The following is one of the entries from my 100 Greatest Films from Italy, Greece, Spain and Portugal list, which I invite you to visit on this site if you haven’t already done so. — Dennis
The three Giuranna sons have gathered for their mother’s funeral in a Puglia village, in Francesco Rosi’s Three Brothers. Nicola, the youngest, works in a factory in Turin and is an activist for workers’ rights. He and his wife are divorcing. Single, Rocco works at a boys’ reformatory in Naples. The eldest, Raffaele, happily married with a grown son, is a Roman judge whose current case involves terrorists, making him a potential target for assassination. In the country, the father, Donato, interacts with his granddaughter and reminisces about himself and his wife when they were newlyweds.
Rosi’s film opens on the exterior wall of the institution where Rocco works: concrete and orderly windows. In terrifying closeup, rats lurk on the grounds outside; the cut to Rocco waking up suggests this is a dream. Donato’s lush rural surroundings contrast with Rocco’s milieu. What different times and lives—a point ironically underscored by the fact that Vittorio Mezzogiorno plays both Rocco and Rocco’s father as a young man. Charles Vanel is excellent as Donato.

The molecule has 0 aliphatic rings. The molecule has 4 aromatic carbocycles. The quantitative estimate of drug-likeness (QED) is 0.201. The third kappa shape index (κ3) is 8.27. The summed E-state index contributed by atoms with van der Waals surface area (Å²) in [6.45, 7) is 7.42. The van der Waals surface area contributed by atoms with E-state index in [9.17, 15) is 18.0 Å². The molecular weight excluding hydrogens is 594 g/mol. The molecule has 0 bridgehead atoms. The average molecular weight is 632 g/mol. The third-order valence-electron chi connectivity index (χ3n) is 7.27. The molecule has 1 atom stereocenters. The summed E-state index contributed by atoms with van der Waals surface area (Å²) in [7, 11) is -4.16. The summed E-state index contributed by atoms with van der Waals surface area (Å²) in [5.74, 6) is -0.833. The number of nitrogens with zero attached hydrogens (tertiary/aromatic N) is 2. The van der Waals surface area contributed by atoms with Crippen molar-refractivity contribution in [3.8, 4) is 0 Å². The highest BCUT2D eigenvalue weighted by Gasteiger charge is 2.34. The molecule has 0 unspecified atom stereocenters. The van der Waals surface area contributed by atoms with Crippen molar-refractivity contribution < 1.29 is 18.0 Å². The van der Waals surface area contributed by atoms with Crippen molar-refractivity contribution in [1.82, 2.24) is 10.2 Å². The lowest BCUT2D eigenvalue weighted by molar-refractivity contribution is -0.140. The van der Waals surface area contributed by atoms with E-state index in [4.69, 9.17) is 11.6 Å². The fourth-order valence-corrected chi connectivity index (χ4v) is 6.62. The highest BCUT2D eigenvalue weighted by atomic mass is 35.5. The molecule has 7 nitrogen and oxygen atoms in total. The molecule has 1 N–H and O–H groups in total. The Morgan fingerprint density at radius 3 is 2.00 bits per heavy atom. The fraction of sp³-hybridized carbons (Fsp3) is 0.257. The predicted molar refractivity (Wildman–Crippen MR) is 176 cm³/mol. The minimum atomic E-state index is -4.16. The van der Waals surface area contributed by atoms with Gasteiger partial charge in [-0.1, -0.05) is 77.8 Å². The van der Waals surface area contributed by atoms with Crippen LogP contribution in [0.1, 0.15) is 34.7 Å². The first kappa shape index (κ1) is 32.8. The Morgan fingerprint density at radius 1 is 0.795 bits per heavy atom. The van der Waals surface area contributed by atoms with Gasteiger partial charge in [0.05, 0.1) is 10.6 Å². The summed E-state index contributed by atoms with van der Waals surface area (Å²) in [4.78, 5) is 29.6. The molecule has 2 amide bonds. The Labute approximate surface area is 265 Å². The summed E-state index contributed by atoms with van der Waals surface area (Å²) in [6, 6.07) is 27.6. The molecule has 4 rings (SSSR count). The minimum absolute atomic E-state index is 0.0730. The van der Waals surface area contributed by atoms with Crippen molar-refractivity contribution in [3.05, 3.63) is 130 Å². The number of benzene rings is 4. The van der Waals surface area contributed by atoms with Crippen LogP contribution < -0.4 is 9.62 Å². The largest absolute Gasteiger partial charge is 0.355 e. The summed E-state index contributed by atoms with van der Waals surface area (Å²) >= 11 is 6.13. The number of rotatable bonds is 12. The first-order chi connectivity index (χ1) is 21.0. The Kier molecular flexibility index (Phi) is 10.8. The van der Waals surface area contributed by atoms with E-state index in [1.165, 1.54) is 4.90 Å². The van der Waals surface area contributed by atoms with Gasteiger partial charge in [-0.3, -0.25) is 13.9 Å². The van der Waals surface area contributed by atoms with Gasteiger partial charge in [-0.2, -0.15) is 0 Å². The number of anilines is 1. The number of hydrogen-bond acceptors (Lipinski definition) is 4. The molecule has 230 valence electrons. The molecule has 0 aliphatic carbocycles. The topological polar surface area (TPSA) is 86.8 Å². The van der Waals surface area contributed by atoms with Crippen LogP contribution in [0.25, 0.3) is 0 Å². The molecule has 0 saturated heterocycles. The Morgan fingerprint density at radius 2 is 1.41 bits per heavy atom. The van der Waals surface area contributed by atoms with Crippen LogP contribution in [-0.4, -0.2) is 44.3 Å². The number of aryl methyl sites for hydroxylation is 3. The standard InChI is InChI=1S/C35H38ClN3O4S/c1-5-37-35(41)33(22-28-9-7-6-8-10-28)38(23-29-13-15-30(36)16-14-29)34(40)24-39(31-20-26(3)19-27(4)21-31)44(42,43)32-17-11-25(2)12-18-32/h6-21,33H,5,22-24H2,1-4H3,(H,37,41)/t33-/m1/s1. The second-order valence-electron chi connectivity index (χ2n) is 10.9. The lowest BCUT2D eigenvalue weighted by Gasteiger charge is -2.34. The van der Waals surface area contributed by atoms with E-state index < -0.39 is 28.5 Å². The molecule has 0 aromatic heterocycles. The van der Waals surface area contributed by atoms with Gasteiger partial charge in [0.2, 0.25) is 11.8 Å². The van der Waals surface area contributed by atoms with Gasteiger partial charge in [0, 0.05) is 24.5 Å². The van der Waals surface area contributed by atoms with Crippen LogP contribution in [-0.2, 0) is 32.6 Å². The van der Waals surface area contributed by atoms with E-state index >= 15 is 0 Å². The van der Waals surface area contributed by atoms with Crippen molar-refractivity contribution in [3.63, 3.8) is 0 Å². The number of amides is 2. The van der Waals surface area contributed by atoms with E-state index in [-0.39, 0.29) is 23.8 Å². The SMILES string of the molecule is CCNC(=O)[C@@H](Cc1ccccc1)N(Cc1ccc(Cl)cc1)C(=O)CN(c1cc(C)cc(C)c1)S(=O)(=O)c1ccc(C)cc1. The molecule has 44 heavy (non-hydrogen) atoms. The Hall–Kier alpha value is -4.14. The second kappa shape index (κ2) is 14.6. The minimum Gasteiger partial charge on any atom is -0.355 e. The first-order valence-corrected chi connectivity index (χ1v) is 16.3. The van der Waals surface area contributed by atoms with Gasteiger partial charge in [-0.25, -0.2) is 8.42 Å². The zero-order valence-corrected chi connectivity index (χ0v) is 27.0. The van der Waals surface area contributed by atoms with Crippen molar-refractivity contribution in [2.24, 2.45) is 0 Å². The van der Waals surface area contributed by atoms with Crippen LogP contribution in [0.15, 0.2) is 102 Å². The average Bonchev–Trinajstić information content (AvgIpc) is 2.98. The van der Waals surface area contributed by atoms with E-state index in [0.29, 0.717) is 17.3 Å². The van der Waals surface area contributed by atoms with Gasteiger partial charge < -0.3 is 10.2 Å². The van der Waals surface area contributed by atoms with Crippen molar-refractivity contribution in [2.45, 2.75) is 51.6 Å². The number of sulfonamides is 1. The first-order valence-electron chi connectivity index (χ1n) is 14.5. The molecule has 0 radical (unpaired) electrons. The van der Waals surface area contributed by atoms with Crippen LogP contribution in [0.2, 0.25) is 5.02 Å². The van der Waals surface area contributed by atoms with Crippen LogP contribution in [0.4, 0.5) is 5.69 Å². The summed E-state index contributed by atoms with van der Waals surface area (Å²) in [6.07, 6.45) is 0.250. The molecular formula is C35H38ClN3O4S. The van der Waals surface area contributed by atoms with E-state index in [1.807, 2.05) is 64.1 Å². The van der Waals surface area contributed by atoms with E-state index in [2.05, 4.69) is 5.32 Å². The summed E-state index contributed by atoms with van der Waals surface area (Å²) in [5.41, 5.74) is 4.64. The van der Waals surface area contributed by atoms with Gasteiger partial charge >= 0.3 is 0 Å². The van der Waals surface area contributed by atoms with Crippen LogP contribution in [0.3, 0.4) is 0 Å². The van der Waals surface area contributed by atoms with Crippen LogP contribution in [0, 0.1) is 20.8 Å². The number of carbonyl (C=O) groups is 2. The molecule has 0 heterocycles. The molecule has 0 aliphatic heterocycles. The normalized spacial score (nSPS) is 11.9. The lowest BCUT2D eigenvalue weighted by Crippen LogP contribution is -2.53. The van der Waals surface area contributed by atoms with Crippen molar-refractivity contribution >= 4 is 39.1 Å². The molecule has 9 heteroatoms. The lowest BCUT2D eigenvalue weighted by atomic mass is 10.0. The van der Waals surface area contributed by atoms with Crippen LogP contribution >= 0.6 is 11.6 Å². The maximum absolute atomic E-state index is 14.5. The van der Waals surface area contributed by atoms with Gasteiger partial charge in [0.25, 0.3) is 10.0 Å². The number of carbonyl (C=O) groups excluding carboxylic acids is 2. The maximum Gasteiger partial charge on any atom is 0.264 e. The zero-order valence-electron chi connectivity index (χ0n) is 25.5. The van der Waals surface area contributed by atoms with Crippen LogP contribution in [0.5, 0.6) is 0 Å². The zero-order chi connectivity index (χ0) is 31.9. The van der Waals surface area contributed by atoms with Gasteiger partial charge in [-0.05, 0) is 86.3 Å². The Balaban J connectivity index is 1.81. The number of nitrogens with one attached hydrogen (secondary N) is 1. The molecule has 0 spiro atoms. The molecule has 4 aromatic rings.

But father and sons are each now a stranger to the three others. Nicola remarks, “My hometown is no longer a part of me, nor I of it.” In a wonderful shot, Rocco is upstairs, in the foreground, back towards us, looking out the window, and in the courtyard below both his siblings are walking very far apart. Rocco begins to cry. During the funeral, a flock of birds flutter; we see their shadows on an outside wall. Each of the sons is at loose ends in his life, although Raffaele (Philippe Noiret, in one of his greatest roles) is best at concealing this.
About the delinquents, from poor families, whom Rocco helps, Raffaele tells him, “It would have been better had they not been born.”
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